Wednesday, January 26, 2011


When I was about 12 my mother, who at the time was the dean of a graduate school in Colorado, had a faculty member who also happened to be an astronaut in his spare time. (I guess you could call it, dum, bah!) Anyway, bad puns aside, I thought this was pretty cool because 1) I had never met an actual astronaut before and was forever intrigued by the idea of freeze-dried ice cream, and 2) her association with this particular astronaut meant that my family was invited down to Florida to watch the shuttle launch when he was sent up to the International Space Station. A trip to Florida to watch the shuttle launch, by the way, gets you waaaay more street cred in elementary school than your run-of-the-mill visit to Mickey. This was the big time, and in my head it was going to be replete with visits to the "cockpit" (do shuttles have cockpits?) and time spent in one of those zero gravity spinning things you used to see on ads for Space Camp. I was, to put it mildly, super stoked at the prospect.

The launch was a night launch, which is both rare and spectacularly beautiful. We huddled on bleachers in the middle of some very uninhabited strip of land/dust, with the lights of the launching station spotlighting the shuttle in the distance. We weren't close by any stretch -- at least a mile away, I would guess, if not more -- and we had to get there early, so for the first hour or so all I really remember was a sense of being uncomfortable and bored. I was excited, sure, but I was also a pre-teen sitting with my parents in the Florida wilderness before the age of texting and cell phones and with nary a spinning zero-gravity ride in sight. I was, truth be told, kind of over it.

Over it, that is, until the countdown clock hit about 5 minutes to liftoff. At that point I swear I felt a tingle go through my entire body. I sat up straighter, I looked off into the distance at the lights surrounding the shuttle. I imagined the astronauts -- a crew of 5, including two women I had seen the day before at a panel -- strapping themselves into their chairs and straining their eyes for a last look at the family and loved ones seated with us in the distance. I even considered the name of the shuttle, The Atlantis, and its implications of worlds lost and the constant quest for hidden treasures. I stayed lost in these thoughts for about 4 minutes and 30 seconds, and then I joined the crowd in counting down toward the release of that vessel into the universe, full of the hope, joy, fear, light, and sheer anticipation of our collective human desire to live and to learn and to discover new wonders.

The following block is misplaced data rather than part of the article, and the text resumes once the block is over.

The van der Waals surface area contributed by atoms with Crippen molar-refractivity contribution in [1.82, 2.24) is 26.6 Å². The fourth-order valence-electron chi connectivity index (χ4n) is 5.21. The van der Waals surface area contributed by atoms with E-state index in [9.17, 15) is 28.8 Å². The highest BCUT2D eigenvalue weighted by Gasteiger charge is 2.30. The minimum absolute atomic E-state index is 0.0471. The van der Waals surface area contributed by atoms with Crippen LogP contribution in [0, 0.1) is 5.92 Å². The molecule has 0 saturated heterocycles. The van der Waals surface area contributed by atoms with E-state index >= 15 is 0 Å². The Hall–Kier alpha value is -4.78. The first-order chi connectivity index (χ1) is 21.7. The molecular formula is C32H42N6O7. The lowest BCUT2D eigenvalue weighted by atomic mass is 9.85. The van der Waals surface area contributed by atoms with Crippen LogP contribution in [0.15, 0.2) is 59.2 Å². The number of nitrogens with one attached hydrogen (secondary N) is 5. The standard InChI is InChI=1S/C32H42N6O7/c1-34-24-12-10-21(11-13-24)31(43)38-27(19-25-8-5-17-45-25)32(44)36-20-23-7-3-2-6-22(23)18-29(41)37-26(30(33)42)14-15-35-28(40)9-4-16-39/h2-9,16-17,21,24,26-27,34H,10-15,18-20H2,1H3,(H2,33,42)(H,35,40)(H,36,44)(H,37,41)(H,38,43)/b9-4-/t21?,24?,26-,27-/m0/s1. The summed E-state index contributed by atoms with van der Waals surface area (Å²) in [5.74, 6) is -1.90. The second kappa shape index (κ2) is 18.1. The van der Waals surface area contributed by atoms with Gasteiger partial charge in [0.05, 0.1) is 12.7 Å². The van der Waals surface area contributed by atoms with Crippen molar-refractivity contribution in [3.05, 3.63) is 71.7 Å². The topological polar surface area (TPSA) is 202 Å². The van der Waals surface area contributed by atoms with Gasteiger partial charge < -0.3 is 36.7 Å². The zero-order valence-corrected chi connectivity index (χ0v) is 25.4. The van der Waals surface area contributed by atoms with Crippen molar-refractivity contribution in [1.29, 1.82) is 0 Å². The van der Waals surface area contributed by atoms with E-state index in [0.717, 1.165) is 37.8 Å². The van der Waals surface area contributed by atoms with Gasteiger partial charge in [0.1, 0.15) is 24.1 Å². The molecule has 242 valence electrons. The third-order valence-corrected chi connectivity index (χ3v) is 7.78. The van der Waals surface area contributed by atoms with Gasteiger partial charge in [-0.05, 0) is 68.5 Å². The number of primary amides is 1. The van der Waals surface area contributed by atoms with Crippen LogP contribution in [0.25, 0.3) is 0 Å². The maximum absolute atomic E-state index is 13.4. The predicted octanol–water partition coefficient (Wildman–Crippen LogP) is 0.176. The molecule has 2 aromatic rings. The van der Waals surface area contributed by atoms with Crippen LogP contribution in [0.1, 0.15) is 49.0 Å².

It is now T minus 11 hours before I, having finally finished my last round of inhaled and oral treatment for RSV, will be released back into my own little bustling universe of New York City. And though I can't claim a goal quite as lofty as those of the astronauts I watched so long ago, I have to admit that my skin is once again tingling with anticipation at the simple thought of making my way through the night and the snow that falls like so many stars to my family, my friends, my puppy, and my life.

I am so beyond grateful.

The nurses, staff, and doctors here are too amazing for words. I felt so cared for and looked after, which (while I may occasionally complain about all the interruptions) is something I am unbelievably thankful for. The care I get at my hospital is aggressive, compassionate, and even occasionally mixed in with a healthy dose of good fun and humor. I truly hope never to take that for granted.

That said, I am ready for liftoff. The past 8 days in here have felt somewhat dreamlike both in their intensity and in their timeless, floaty quality. The drugs they've had me on in here mess with my senses, to the extent that I can't even really feel my own body (case in point: this morning I bit my tongue due to numbness, and it's hard to type because my fingers can't feel the keys). For the past 5 days I've also been behind double doors, removed from the normal sounds off the hospital and unable to see my visitors, who must enter my room looking frankly ridiculous in paper gowns, orange masks (sometimes with plastic eye visors on them), and latex gloves. When I checked in here I was texting back and forth with a friend who I will never text with again, and that is the most unreal part of all. But somehow or another, like floating through space, time still managed to pass, and now I'm just a short while away from my own night launch. And happy as I am that I have such a wonderful hospital and dedicated team, that moment honestly can't come soon enough. Once again I am over the boring part and ready to skip ahead to the action, please.

So I'm officially commencing the countdown -- and I hope to see you all out there among the stars.


  1. So glad you are getting close to blasting out of there! But also glad you were in good hands...

  2. Yay! I am happy for you, following along and wishing continued recovery

  3. God speed Piper...

  4. So glad you'll be back on the 'outside' soon!